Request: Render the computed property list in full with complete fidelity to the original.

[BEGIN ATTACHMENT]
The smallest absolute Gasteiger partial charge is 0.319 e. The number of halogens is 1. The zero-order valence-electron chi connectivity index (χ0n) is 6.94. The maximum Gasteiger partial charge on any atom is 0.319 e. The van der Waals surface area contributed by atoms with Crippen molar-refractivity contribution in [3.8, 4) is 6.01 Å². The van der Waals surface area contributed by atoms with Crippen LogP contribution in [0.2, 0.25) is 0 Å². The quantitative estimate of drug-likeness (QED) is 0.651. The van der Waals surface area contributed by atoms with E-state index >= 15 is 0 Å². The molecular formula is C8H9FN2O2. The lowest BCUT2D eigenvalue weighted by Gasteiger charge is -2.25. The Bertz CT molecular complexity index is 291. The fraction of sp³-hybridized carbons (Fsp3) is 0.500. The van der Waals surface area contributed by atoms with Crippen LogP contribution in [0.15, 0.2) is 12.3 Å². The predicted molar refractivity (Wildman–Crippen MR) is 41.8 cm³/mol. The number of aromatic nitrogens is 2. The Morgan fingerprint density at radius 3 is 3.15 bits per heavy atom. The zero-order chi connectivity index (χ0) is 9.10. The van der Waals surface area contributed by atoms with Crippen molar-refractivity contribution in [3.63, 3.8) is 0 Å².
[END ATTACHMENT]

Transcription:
The smallest absolute Gasteiger partial charge is 0.319 e. The number of halogens is 1. The zero-order valence-electron chi connectivity index (χ0n) is 6.94. The maximum Gasteiger partial charge on any atom is 0.319 e. The van der Waals surface area contributed by atoms with Crippen molar-refractivity contribution in [3.8, 4) is 6.01 Å². The van der Waals surface area contributed by atoms with Crippen LogP contribution in [0.2, 0.25) is 0 Å². The quantitative estimate of drug-likeness (QED) is 0.651. The van der Waals surface area contributed by atoms with E-state index >= 15 is 0 Å². The molecular formula is C8H9FN2O2. The lowest BCUT2D eigenvalue weighted by Gasteiger charge is -2.25. The Bertz CT molecular complexity index is 291. The fraction of sp³-hybridized carbons (Fsp3) is 0.500. The van der Waals surface area contributed by atoms with Crippen LogP contribution in [0.15, 0.2) is 12.3 Å². The predicted molar refractivity (Wildman–Crippen MR) is 41.8 cm³/mol. The number of aromatic nitrogens is 2. The Morgan fingerprint density at radius 3 is 3.15 bits per heavy atom. The zero-order chi connectivity index (χ0) is 9.10. The van der Waals surface area contributed by atoms with Crippen molar-refractivity contribution in [3.63, 3.8) is 0 Å².